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137 Does the Clinical Frailty Scale Predict Rehabilitation Potential in Older Patients?

16 Sep 2019

AbstractBackgroundThe Clinical Frailty Scale (CFS) is widely used to assess frailty in older adults and reflects functional independence. We examined its use as an outcome measure in an offsite rehabilitation unit for patients over 65 transferred from an acute hospital following medical/surgical admission.MethodsPatients were given a CFS score by consensus opinion from the multidisciplinary team on admission and on completion of rehabilitation. We included data on diagnosis, length of stay and discharge destinationResultsThirty patients, with a mean age of 80, completed rehabilitation over a four-month period. The most common diagnosis was fracture of hip or pelvis (53%). Median CFS was 6 on admission and 5 on discharge (range 3-8). Twenty-one (70%) patients saw an improvement in CFS of an average of one point on the scale irrespective of admission score. Of those that improved, 81% were discharged directly home with no need for increased support services, compared with 11% of those who did not improve. Mean length of stay was significantly less in those with mild/moderate frailty (CFS 5-6) at admission versus severe frailty (31 vs 53.8 days, p<0.01).ConclusionFrailty score improved in the majority of patients undergoing rehabilitation, regardless of admission score; CFS alone did not predict rehabilitation potential, emphasising the importance of offering rehabilitation to frail older adults – better judged by experienced clinical assessment. CFS is a broad 9-point tool that can miss small improvements in physical function based on other objective scores e.g. FIM+FAM. Severe frailty was associated with longer length of stay in rehabilitation, possibly reflecting more complex discharge planning as well as rehabilitation progress in this group.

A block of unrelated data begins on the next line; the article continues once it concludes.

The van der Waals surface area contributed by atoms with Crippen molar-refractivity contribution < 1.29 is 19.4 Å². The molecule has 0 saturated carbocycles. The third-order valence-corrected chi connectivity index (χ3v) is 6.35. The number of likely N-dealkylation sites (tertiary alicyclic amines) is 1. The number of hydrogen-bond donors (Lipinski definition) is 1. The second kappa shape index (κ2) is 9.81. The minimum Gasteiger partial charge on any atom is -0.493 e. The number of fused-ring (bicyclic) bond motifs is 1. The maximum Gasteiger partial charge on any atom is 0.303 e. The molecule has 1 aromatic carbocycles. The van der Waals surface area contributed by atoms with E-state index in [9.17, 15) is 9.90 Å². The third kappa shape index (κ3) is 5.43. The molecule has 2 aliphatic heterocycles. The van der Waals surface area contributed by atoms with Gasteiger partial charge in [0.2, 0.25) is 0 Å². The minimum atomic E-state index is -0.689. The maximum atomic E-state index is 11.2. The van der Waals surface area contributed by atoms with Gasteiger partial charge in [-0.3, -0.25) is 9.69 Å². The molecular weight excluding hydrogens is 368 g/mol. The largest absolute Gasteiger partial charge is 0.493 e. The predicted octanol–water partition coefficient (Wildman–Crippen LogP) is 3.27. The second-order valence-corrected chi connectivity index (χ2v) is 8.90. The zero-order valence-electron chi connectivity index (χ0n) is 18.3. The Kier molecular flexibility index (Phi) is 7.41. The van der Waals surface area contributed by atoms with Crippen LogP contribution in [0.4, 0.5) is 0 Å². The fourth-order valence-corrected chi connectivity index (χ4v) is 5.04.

Click here to view the full article which appeared in Age and Ageing